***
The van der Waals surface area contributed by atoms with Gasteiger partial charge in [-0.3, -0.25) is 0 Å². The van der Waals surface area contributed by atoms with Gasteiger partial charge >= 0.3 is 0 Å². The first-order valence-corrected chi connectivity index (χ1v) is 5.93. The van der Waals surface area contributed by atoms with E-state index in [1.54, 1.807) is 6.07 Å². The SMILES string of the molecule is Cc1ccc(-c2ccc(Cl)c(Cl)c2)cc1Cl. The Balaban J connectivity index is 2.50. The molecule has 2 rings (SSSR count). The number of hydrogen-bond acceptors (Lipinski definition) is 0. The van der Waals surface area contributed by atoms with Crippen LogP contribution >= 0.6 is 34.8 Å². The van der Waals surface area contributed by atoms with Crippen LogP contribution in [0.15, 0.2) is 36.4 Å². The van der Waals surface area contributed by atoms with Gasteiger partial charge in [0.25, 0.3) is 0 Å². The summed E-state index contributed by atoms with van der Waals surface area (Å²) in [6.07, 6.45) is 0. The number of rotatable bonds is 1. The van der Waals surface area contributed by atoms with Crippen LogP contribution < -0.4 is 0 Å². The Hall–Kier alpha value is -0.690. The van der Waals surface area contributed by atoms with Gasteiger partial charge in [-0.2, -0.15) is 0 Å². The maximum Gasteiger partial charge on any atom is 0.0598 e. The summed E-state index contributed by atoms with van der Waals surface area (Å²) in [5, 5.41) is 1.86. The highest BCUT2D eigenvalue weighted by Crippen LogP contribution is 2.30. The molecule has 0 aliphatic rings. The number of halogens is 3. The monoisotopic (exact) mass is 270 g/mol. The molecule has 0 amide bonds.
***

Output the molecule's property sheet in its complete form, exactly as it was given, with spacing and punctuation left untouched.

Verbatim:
The van der Waals surface area contributed by atoms with Gasteiger partial charge in [-0.3, -0.25) is 0 Å². The van der Waals surface area contributed by atoms with Gasteiger partial charge >= 0.3 is 0 Å². The first-order valence-corrected chi connectivity index (χ1v) is 5.93. The van der Waals surface area contributed by atoms with E-state index in [1.54, 1.807) is 6.07 Å². The SMILES string of the molecule is Cc1ccc(-c2ccc(Cl)c(Cl)c2)cc1Cl. The Balaban J connectivity index is 2.50. The molecule has 2 rings (SSSR count). The number of hydrogen-bond acceptors (Lipinski definition) is 0. The van der Waals surface area contributed by atoms with Crippen LogP contribution >= 0.6 is 34.8 Å². The van der Waals surface area contributed by atoms with Crippen LogP contribution in [0.15, 0.2) is 36.4 Å². The van der Waals surface area contributed by atoms with Gasteiger partial charge in [0.25, 0.3) is 0 Å². The summed E-state index contributed by atoms with van der Waals surface area (Å²) in [6.07, 6.45) is 0. The number of rotatable bonds is 1. The van der Waals surface area contributed by atoms with Crippen LogP contribution < -0.4 is 0 Å². The Hall–Kier alpha value is -0.690. The van der Waals surface area contributed by atoms with Gasteiger partial charge in [-0.2, -0.15) is 0 Å². The maximum Gasteiger partial charge on any atom is 0.0598 e. The summed E-state index contributed by atoms with van der Waals surface area (Å²) in [5, 5.41) is 1.86. The highest BCUT2D eigenvalue weighted by Crippen LogP contribution is 2.30. The molecule has 0 aliphatic rings. The number of halogens is 3. The monoisotopic (exact) mass is 270 g/mol. The molecule has 0 amide bonds.